Choosing the right chick

Discussion in 'Raising Baby Chicks' started by Saerasx, Mar 6, 2014.

  1. Saerasx

    Saerasx Chillin' With My Peeps

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    I am brand spanking new to BYC and Im really enjoying the information on here, but I would love everyone's opinions. We are going to be getting 3 or maybe 4 (depending on size) chicks (female) to start our little backyard flock. Im looking for a hen that will be very friendly, doesnt mind being in the run when I cant let them out and a stellar egg layer (any color but white). We are also located in the wet and weather that can be all over the place Portland, Oregon. So far our debate is between Australorp, Orphington, or Easter Egger. Besides those three our store will also be getting Cuckoo Marans, Red Sex- Links, and Salmon Faverolles. We arent looking for a meat bird either- I know the Australorp is a dual purpose but we wont say the "m" word ;) Anyway, opinions? We will also most likely be getting an Eglu Go with extended run. Our yard is pretty optimal for chickens, very "nature" friendly with no pesticides or chemicals ever used back there so lots of good soil and grubs and bugs and all sorts of fun.

    Also I have been looking at the thread about the Brinsea Ecoglow and was wondering if its worth the money? We have a daughter who will be almost 15 months when the chicks come and Im wondering how much of an issue having a heat lamp would be...
     
  2. Farmer Viola

    Farmer Viola Chillin' With My Peeps

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    Hello and welcome to BYC!!! I'm near Portland too, out in Forest Grove :)

    I have two EcoGlow 50 chick brooders and I LOVE LOVE LOVE it! I highly recommend the ecoglow over a heat lamp. The chicks like to get right up underneath it and they feel secure with something over their heads (a mother hen would sit on them). It poses zero fire threat. It can't burn your kids or your chicks. It also gives them a bit of vertical space since they can get on top of it around 3-4 weeks old. I tape shelf-liner onto my ecoglow so they can grip it and not slide off. I raise 1 side of my egoglow (it's the biggest size) higher than the other so they have a range of temperatures. It also keeps the bedding really warm and snuggly :)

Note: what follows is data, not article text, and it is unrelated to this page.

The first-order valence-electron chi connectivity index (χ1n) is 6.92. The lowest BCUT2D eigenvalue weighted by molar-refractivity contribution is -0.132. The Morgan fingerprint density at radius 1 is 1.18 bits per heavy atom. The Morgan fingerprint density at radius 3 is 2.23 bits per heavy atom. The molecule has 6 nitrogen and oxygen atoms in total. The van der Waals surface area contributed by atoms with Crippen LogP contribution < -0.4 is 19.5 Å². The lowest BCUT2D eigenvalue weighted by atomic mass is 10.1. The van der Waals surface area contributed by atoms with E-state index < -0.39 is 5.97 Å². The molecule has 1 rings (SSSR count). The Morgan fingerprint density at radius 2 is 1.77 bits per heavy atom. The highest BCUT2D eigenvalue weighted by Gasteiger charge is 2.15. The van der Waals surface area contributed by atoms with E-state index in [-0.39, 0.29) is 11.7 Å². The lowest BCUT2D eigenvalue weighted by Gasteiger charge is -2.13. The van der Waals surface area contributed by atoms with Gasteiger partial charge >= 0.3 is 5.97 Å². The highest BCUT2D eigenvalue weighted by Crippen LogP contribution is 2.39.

Where will you be getting your chicks from? Ha I wish I had extra chicks I could sell you! My experience has been that birds from a hatchery are of lesser quality genetically and health-wise (think of a puppy mill). I got rid of all my birds from hatcheries and I now get them exclusively from small backyard breeders such as here on BYC or from CraigsList. I find that the small breeder tends to keep the birds in better health (parent health directly translates to chick health), I have not had any of the disease or unexplained deaths that I experienced with my hatchery stock. They seem to be more hearty and friendly. They were raised around humans instead of in a factory with 1000's of chickens and machines. They are from a generation of mothers (hens who are allowed to go broody) VS hens who just lay eggs and are discouraged from brooding. I like broodyness and will allow 1-3 hens to brood new chicks in the spring.. some folks don't like broodyness.

    The real trick to getting them to be friendly, no matter where they are from, is giving them lots of treats. :) Your hand will seem very very scary at first, especially if you come down from above. They have instincts that tell them DEATH FROM ABOVE which sends them into a complete panic, and they tell their friends to panic too. If you lower your hand toward them very slowly, and try to come at them from the front instead of above, that will help a lot. No sudden movements, no snatching of chicks. Very slow so they can trust you. Put food in that slow hand, they'll never fear you again! When they are very very little they like crunched up oatmeal in my hand. I just grind it in my hands and then open-palm feed it to them. Make sure you give them chick grit when feeding anything other than chick starter. I also give finely diced watercress, turnip greens and lettuce ("chicken salad") - they love it! They will play the "chase me" game where there are 100's of pieces of lettuce but the only one they want is the one in that chick's mouth! Ha, hilarious! I save mealworms and chicken scratch for when they are older treats. :)

    Good luck! Keep us posted!
     
    1 person likes this.
  3. Saerasx

    Saerasx Chillin' With My Peeps

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    Thank you for the input! We are in Beaverton so not too far away! Im looking to get chicks from Naomi's Organic Farm Supply. They get driven in from a local place I think, at least that was my understanding. They are also from "organically raised" mama hens so that was something that peaked my interest. The only other place I could find in Portland I think said that they got their chicks from Ideal, so getting the little fluffs from a local place- woot woot lol. Since Im so new Im a little nervous on the start of everything but so so so excited! That is an awesome idea about skewing the brooder! I never even would have thought of that!